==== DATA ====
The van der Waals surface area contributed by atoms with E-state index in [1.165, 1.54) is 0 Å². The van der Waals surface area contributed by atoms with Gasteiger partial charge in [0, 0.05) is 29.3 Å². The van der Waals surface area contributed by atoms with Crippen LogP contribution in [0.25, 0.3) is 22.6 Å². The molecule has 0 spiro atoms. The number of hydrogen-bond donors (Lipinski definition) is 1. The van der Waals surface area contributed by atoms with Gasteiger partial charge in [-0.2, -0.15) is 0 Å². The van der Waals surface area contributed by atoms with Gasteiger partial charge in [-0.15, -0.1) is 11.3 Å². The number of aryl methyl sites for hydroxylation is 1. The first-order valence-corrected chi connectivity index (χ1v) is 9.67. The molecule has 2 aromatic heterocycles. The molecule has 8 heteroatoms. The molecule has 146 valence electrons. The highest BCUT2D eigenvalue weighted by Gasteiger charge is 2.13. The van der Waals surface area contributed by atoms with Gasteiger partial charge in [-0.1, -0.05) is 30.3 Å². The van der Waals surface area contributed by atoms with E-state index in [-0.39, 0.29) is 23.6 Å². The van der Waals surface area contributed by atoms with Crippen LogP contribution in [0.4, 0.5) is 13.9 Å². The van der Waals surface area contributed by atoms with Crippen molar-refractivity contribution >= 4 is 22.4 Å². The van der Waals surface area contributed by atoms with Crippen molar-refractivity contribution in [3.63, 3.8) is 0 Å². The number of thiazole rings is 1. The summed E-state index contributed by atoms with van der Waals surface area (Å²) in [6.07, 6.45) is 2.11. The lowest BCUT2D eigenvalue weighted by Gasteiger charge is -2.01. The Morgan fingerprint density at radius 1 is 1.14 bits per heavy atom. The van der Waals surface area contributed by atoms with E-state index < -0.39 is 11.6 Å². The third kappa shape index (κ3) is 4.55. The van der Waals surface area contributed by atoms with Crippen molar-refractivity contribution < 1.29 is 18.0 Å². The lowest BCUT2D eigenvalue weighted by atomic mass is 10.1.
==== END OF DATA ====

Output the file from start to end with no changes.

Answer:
The van der Waals surface area contributed by atoms with E-state index in [1.165, 1.54) is 0 Å². The van der Waals surface area contributed by atoms with Gasteiger partial charge in [0, 0.05) is 29.3 Å². The van der Waals surface area contributed by atoms with Crippen LogP contribution in [0.25, 0.3) is 22.6 Å². The molecule has 0 spiro atoms. The number of hydrogen-bond donors (Lipinski definition) is 1. The van der Waals surface area contributed by atoms with Gasteiger partial charge in [-0.2, -0.15) is 0 Å². The van der Waals surface area contributed by atoms with Gasteiger partial charge in [-0.15, -0.1) is 11.3 Å². The number of aryl methyl sites for hydroxylation is 1. The first-order valence-corrected chi connectivity index (χ1v) is 9.67. The molecule has 2 aromatic heterocycles. The molecule has 8 heteroatoms. The molecule has 146 valence electrons. The highest BCUT2D eigenvalue weighted by Gasteiger charge is 2.13. The van der Waals surface area contributed by atoms with Gasteiger partial charge in [-0.1, -0.05) is 30.3 Å². The van der Waals surface area contributed by atoms with E-state index in [-0.39, 0.29) is 23.6 Å². The van der Waals surface area contributed by atoms with Crippen LogP contribution in [0.4, 0.5) is 13.9 Å². The van der Waals surface area contributed by atoms with Crippen molar-refractivity contribution >= 4 is 22.4 Å². The van der Waals surface area contributed by atoms with Crippen molar-refractivity contribution in [3.63, 3.8) is 0 Å². The number of thiazole rings is 1. The summed E-state index contributed by atoms with van der Waals surface area (Å²) in [6.07, 6.45) is 2.11. The lowest BCUT2D eigenvalue weighted by Gasteiger charge is -2.01. The Morgan fingerprint density at radius 1 is 1.14 bits per heavy atom. The van der Waals surface area contributed by atoms with E-state index < -0.39 is 11.6 Å². The third kappa shape index (κ3) is 4.55. The van der Waals surface area contributed by atoms with Crippen molar-refractivity contribution < 1.29 is 18.0 Å². The lowest BCUT2D eigenvalue weighted by atomic mass is 10.1.